Artist in the Garden: Betty Finch Gourds

As we raced through the aisles of the San Francisco Flower & Garden Show, Betty’s gourds slowed us to a crawl. We were famished and in search of lunch, so promised ourselves a trip back to her booth. I’m so glad we went back.

Check out these show-stoppers:

betty finch man and cat

Gourd Man holding a cat

Can you believe she sculpted these as  they grew? I love the cat’s casual pose and expressive eyes.

betty finch cat gourd

Kitty gourd with amber eyes

Here’s another kitty. She has some amazing horse sculptures on her site as well.

betty finch

That’s Betty taking of her mask

I wish I had a better shot of the artist, but you can see several of her photos on her website linked below. People were clamoring for a closer look.

betty finch chess board

Extraordinary chess board

If you don’t play chess, this is certainly a good excuse to start.

betty finch mask

Gourd mask

Betty uses a variety of techniques to encourage the unusual growth of these gourds. I found her website after the show and learned a bit more about the technique. I grew a few birdhouse gourds several years ago, so can attest to how fun they are to grow. I’m still waiting for a mama bird and her family to move in.

Betty’s website says she’s

an avid gardener and specializes in experimenting with hand-trained, manipulated and molded gourds. This interest is what led her to meet with master gourd trainer, Jim Story of Pendleton Indiana from whom she learned the art of growing gourds in knots, spirals and flat wood molds.

You can read more about her growing technique and inspiration on her site.

If you’re as fascinated as I am, be sure to check out Finch Gourds. She’s written a book on the subject as well.

Birdhouse Gourd: Acorns and Twigs

birdhouse gourd collage 2014Two summers ago I planted Birdhouse Gourds from seed. Infatuated with the idea of carving my own birdhouses, I imagined a garden filled with nesting birds.

A gardener can dream, can’t she?

Most of the gourds grew to about three inches, then dropped off the vine. By season’s end, two of the gourds reached maturity. I brought them indoors and let them dry for close to a year. They turned a wonderful, spotted brown.

I eagerly drilled an opening in one side, then added holes tiny holes in the bottom for drainage and along the stem. Further reading, however, proved that the opening was too large for any of our native birds. I learned, too, that the height of the nest and its ability to camouflage are important. If all the nesting conditions aren’t met, the nest is a no-go.

So, with nothing to lose, I hung the gourd in the tree and simply enjoyed the view.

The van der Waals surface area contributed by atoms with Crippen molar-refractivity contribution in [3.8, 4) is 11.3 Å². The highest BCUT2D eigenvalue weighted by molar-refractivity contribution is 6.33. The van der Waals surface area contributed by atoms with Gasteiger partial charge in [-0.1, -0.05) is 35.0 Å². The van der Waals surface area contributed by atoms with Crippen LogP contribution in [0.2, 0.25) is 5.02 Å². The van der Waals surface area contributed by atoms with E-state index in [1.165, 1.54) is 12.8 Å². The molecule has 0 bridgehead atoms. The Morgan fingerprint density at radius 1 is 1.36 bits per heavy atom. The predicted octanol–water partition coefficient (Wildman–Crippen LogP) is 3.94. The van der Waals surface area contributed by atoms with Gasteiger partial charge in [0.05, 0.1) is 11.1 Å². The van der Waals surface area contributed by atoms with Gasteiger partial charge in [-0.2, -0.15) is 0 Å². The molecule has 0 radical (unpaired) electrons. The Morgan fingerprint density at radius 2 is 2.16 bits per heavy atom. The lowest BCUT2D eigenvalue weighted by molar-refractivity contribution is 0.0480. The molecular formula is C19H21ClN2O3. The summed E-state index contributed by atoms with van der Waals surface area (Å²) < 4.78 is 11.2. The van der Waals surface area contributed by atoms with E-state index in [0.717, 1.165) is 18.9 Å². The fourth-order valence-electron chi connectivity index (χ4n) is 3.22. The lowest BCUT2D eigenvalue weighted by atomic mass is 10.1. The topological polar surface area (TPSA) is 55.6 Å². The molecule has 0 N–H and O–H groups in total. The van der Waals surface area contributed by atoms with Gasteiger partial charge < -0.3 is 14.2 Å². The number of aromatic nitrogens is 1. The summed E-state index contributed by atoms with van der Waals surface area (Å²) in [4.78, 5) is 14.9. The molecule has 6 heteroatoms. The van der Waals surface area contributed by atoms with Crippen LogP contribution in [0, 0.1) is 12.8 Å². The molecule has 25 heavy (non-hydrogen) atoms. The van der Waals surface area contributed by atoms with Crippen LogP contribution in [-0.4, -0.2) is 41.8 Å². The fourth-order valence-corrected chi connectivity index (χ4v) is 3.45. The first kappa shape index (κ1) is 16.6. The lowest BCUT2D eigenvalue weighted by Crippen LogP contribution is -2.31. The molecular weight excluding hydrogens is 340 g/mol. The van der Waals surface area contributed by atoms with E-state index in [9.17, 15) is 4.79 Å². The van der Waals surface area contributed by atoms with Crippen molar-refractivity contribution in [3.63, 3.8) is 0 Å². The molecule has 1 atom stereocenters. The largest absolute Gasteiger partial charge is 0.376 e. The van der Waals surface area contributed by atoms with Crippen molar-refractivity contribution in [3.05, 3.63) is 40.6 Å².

Several months later I found the gourd on the lawn. I picked it up to return it to the tree and heard a rattling inside. All sorts of things crossed my mind. Could it be a nest? If it was a nest, why was it on the ground? Since it was on the ground, did another critter disturb it? When I mustered the courage to look inside, I realized it was full of small twigs and acorn-like nuts. Excited about this new and unexpected development, I returned the gourd to the tree, hoping the scavenger might return.

gourd with twigs

Gourd with one of the twigs visible

Alas, I’m still waiting. I’m sure the critter is coming and going, just not when I’m around to see it.

Do you ever wonder what’s going on outside your window as you go about the business of daily life? I’m intrigued by the discoveries of nature at work and wish I had the time to sit undisturbed in a chair so I could focus on the nature around me. Alternatively, wouldn’t it be fun to install a ‘nanny-cam’ outdoors to capture what we missed?

What’s your take on the contents of the gourd? Is it a secret stash? An unfinished nest? Did one of the squirrels tidy up the yard and use the gourd as a rubbish bin? I would love to hear your thoughts.

Birdhouse Gourd: Open for Nesting

After all the worry and fuss about drilling holes in my precious gourds, the first of two is open for nesting.  My resident handyman drilled a bird-sized hole on the front of the gourd, two small ones at the top for hanging, and drainage holes below.

dried birdhouse gourd

Birdhouse gourd: open for nesting

birdhouse gourd opening

Closeup: The opening should be the size of the bird you want to attract. We want to attract all the cute birds. That made it easy.

holes drilled in bottom of gourd

Tiny holes in the bottom allow for air circulation and drainage. Nesting is a messy business.

It’s amazing  how soft it is inside, almost like downy wool. I wasn’t expecting that. The walls of the gourd are thick and sturdy. It’s no wonder a bird might call this home.

I threaded a piece of florist wire through the top and I’m having fun hanging it from various trees. We’re months away from nesting season, but I’m glad to have one ready to go.

Several of our trees are deciduous, so they won’t provide adequate protection for a nest, but I do have a couple of ideas.  Our orange tree is fairly dense and in fact, houses a large nest from a few years back. The Star Jasmin vine in our side yard is another possibility. It’s so dense you can’t see to the center.

Mama birds know best, so all I can do is provide the medium and hope she likes it. Maybe I’ll write her a little note that says ‘pick me! pick me!’ and leave it on a branch nearby.

dried birdhouse gourd

Mama Bird Wanted: Inquire Within

In the meantime, I’ll hang the beautiful gourd in plain view. As nesting season draws near, I’ll tuck it away in a  tall, densely foliaged tree with hope in my heart while listening for the song of baby birds.

Do you have nests in the trees nearby?  Do you offer nesting material for your feathered neighbors?  Photos also welcome in the comment section below.

cat and seeds

Hmmmm…they do look a bit like cat treats.